Last week, Apple submitted final plans to the Cupertino City Council for the their new campus. In June, Steve Jobs presented the campus to the City Council. It was his final public appearance before his death in October.
The new campus has been described as a space ship because of its round design. What the architects have been able to do is create a four story round building with courtyard that will house up to 13,000 Apple employees. Apple has quickly out grown its current campus on Infinite Loop (which it will keep) and is currently renting office space elsewhere in Cupertino. The new campus will allow employees to be in one place.
Landscaping now (left) and in the future.
Apple purchased part of the land from HP a few years ago and has since purchased some of the adjacent property, giving Apple a total of 150 acres in the center of Cupertino. Apples plans for the landscaping of the property is astounding. They have hired an arborist from Stanford University to help them choose various plants and trees native to area. The completed campus will be 80% landcape as opposed to the current 20% landscape. The plan calls for a total of 6,000 trees, including apricot trees which were on the property prior to HPs purchase of the land in the 1960s. Apple will be able to accomplish this by placing the majority of the property underground.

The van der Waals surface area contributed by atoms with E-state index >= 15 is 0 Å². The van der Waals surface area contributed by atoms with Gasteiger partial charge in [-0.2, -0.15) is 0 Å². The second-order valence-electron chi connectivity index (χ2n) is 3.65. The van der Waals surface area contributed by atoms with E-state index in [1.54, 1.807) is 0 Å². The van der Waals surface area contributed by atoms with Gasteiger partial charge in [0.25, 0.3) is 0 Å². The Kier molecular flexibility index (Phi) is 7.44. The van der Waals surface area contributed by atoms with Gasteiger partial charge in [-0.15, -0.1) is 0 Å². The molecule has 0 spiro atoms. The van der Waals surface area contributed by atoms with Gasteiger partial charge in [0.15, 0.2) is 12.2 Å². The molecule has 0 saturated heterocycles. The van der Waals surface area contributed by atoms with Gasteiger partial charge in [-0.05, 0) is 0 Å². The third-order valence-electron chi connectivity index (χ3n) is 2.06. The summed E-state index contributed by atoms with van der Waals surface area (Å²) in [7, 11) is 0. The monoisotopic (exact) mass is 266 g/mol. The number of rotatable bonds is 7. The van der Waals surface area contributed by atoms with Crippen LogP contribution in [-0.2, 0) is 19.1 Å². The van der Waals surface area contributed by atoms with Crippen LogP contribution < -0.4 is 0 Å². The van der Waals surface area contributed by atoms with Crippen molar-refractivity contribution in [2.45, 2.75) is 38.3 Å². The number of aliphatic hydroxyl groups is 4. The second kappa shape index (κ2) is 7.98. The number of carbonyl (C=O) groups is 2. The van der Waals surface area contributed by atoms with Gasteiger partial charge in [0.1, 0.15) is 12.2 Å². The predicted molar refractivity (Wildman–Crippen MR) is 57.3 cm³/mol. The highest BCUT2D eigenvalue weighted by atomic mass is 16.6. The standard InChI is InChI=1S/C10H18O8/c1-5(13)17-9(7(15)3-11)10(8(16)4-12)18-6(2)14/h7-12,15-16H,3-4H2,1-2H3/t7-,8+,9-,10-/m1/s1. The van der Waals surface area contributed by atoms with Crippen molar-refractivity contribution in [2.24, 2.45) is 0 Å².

The floor plan for one of the four levels of the main building.
The buildings on the campus will only make up 20% of the 150 acres and will consist of the four level “space ship,” a four level parking structure, an energy center (to provide power to the campus), an auditorium, a fitness center, and several research and development buildings. The center piece of these structures is the round main building which will be constructed primarily from glass. Apple is known for using glass in its retail stores, but this will be a new challenge as the glass will all be slightly curved to create the round design. In total, the building will be approximately 3.1 million square feet. The plan calls for ground breaking in 2012 and completion in 2015.
From the street, the buildings will be barely visible.
Jobs described the campus as an architectural achievement and the drawing certainly suggest a level of genius in the design. Walter Isaacson’s biography of Jobs revealed that this campus was one of Jobs’ final projects at Apple and it is a fitting symbol of his and Apple’s attention to design and functionality.
You can view the full plans submitted to the City Council HERE.
Watch Steve Jobs present the new campus to the City Council: